Thousands of residents who were evacuated from their homes in 2011 after a meltdown in Fukushima Daiichi nuclear power plant, have been granted permission by the Japanese government to return to their former homes.
At the moment, around 52.000 former residents are waiting to be allowed back in. Most of them are not eager to return to an irradiated area but have no other choice. If they leave their homes unattended for another year, they risk losing their housing subsidies.
The Japanese government explains that it will only allow resettlement of those areas that are deemed safe and free of radiation. A recent study carried out by officials shows that some areas in the Exclusion zone, especially those 60 kilometers away from the plant, are not as irradiated as they were six years ago, meaning that they are safe for humans.
Deborah Oughton, an environmental chemist at the Norwegian University of Life Sciences, explains that natural radioactive decay and weathering from rain have reduced radiation levels by burying and washing away dangerous particles. “When it comes to removing radiation from an area, natural processes can sometimes be faster and more effective than human intervention” she explains.
Her colleagues Makoto Miyazaki, a radiologist at Fukushima Medical University and Ryuho Hayano, a physicist from the University of Tokyo, agree with her analysis. They carried out their own study by using specially equipped helicopters to track soil radiation in large areas. They found out that radiation levels fell by 60% between 2011 and 2013. Afterwards, they made an estimate on how that level would continue to decrease over the next 70 years and concluded that some areas of the Exclusion zone could be resettled right now, while others will have to wait several more decades.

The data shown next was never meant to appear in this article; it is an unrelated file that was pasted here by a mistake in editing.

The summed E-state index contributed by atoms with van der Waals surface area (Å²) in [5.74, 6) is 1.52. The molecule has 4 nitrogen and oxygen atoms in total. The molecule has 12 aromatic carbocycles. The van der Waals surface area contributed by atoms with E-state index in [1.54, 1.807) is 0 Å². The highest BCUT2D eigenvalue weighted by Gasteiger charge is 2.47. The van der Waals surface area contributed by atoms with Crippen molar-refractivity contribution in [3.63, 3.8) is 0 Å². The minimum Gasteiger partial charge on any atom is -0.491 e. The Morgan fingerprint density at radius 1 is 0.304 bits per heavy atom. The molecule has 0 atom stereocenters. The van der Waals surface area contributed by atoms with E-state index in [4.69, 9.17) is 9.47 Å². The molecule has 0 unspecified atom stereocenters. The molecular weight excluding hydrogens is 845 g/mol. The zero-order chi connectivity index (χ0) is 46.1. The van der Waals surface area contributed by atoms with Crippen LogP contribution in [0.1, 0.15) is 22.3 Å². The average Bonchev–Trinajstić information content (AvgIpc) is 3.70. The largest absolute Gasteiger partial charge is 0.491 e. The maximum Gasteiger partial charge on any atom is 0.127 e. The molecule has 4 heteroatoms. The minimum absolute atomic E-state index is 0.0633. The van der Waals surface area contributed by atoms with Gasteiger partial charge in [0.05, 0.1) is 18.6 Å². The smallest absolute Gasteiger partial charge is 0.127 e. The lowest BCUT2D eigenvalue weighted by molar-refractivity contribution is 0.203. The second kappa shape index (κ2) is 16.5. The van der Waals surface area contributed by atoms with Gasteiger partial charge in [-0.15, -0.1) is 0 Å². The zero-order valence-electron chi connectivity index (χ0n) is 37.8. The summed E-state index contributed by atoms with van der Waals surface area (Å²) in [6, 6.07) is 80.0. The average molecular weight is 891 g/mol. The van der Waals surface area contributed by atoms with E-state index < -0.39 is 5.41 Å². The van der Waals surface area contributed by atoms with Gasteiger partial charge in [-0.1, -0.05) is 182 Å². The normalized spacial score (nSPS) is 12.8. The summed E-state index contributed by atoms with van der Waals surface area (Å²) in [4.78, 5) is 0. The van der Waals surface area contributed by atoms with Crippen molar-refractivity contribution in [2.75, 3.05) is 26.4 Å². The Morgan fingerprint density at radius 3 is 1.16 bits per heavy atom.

However, not all agree that Fukushima is safe and that people should be allowed back into it. Campaigners and ecologists oppose to this idea, saying that “every person has a right to live in a safe environment” and that no matter the results, people have nothing to do in an irradiated area.
Noriko Matsumoto is one of the many former evacuees who are now thinking of moving back in. She is facing a hard dilemma – live with higher than usual radiation levels around her, or loose housing financial assistance. She is not happy about it – “The government is playing down the effects of radiation exposure, forcing people to return to a dangerous area just so they could qualify for some minor financial aid. On top of that, they still don’t have any solution for those who still can’t return to their former homes”.
The housing subsidy for households of two or more people is typically around 90.000 yen or 640 pounds per month. Given the fact that most people who fled the area faced significant financial problems afterwards, it is understandable why some of them are seeking a way to renew this privilege. But they are hoping that the government will show some more understanding towards them by approving housing subsidies for them even if they do not return to their irradiated homes.